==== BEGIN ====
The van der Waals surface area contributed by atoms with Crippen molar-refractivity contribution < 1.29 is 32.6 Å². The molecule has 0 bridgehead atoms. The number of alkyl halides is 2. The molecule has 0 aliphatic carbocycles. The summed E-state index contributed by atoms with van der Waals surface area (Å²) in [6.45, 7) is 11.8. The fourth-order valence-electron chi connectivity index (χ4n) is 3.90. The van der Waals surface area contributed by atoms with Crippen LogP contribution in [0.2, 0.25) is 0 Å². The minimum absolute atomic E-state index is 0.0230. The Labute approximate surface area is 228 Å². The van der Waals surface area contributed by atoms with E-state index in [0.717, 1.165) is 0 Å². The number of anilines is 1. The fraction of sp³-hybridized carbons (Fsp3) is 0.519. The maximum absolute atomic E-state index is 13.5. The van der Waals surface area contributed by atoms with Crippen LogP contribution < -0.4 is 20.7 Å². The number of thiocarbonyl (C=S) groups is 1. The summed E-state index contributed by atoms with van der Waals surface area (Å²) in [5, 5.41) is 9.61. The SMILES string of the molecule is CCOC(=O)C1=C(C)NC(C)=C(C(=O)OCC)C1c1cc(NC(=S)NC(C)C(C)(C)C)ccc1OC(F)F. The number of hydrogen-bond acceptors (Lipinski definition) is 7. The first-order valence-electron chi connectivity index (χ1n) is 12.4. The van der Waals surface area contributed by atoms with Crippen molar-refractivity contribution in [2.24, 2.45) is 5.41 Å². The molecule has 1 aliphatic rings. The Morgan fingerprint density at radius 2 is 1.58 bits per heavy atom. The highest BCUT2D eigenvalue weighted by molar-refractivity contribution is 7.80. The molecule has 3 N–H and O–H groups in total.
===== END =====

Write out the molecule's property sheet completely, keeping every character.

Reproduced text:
The van der Waals surface area contributed by atoms with Crippen molar-refractivity contribution < 1.29 is 32.6 Å². The molecule has 0 bridgehead atoms. The number of alkyl halides is 2. The molecule has 0 aliphatic carbocycles. The summed E-state index contributed by atoms with van der Waals surface area (Å²) in [6.45, 7) is 11.8. The fourth-order valence-electron chi connectivity index (χ4n) is 3.90. The van der Waals surface area contributed by atoms with Crippen LogP contribution in [0.2, 0.25) is 0 Å². The minimum absolute atomic E-state index is 0.0230. The Labute approximate surface area is 228 Å². The van der Waals surface area contributed by atoms with E-state index in [0.717, 1.165) is 0 Å². The number of anilines is 1. The fraction of sp³-hybridized carbons (Fsp3) is 0.519. The maximum absolute atomic E-state index is 13.5. The van der Waals surface area contributed by atoms with Crippen LogP contribution < -0.4 is 20.7 Å². The number of thiocarbonyl (C=S) groups is 1. The summed E-state index contributed by atoms with van der Waals surface area (Å²) in [5, 5.41) is 9.61. The SMILES string of the molecule is CCOC(=O)C1=C(C)NC(C)=C(C(=O)OCC)C1c1cc(NC(=S)NC(C)C(C)(C)C)ccc1OC(F)F. The number of hydrogen-bond acceptors (Lipinski definition) is 7. The first-order valence-electron chi connectivity index (χ1n) is 12.4. The van der Waals surface area contributed by atoms with Crippen molar-refractivity contribution in [2.24, 2.45) is 5.41 Å². The molecule has 1 aliphatic rings. The Morgan fingerprint density at radius 2 is 1.58 bits per heavy atom. The highest BCUT2D eigenvalue weighted by molar-refractivity contribution is 7.80. The molecule has 3 N–H and O–H groups in total.